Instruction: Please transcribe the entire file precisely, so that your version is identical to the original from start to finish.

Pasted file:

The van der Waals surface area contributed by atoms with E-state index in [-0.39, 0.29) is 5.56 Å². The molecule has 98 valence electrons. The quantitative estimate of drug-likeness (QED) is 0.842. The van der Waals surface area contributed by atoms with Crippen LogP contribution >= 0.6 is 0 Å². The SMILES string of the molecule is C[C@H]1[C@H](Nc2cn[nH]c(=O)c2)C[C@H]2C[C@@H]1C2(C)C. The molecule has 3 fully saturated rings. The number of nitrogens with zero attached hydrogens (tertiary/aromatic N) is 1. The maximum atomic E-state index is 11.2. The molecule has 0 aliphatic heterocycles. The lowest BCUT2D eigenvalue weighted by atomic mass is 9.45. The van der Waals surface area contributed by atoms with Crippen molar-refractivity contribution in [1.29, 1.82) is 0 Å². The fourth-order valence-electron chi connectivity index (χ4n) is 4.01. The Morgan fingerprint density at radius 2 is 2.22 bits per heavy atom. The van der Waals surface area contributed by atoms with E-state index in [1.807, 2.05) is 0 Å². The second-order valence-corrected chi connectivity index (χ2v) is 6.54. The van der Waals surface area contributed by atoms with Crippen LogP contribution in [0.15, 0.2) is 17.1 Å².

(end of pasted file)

The van der Waals surface area contributed by atoms with E-state index in [-0.39, 0.29) is 5.56 Å². The molecule has 98 valence electrons. The quantitative estimate of drug-likeness (QED) is 0.842. The van der Waals surface area contributed by atoms with Crippen LogP contribution >= 0.6 is 0 Å². The SMILES string of the molecule is C[C@H]1[C@H](Nc2cn[nH]c(=O)c2)C[C@H]2C[C@@H]1C2(C)C. The molecule has 3 fully saturated rings. The number of nitrogens with zero attached hydrogens (tertiary/aromatic N) is 1. The maximum atomic E-state index is 11.2. The molecule has 0 aliphatic heterocycles. The lowest BCUT2D eigenvalue weighted by atomic mass is 9.45. The van der Waals surface area contributed by atoms with Crippen molar-refractivity contribution in [1.29, 1.82) is 0 Å². The fourth-order valence-electron chi connectivity index (χ4n) is 4.01. The Morgan fingerprint density at radius 2 is 2.22 bits per heavy atom. The van der Waals surface area contributed by atoms with E-state index in [1.807, 2.05) is 0 Å². The second-order valence-corrected chi connectivity index (χ2v) is 6.54. The van der Waals surface area contributed by atoms with Crippen LogP contribution in [0.15, 0.2) is 17.1 Å².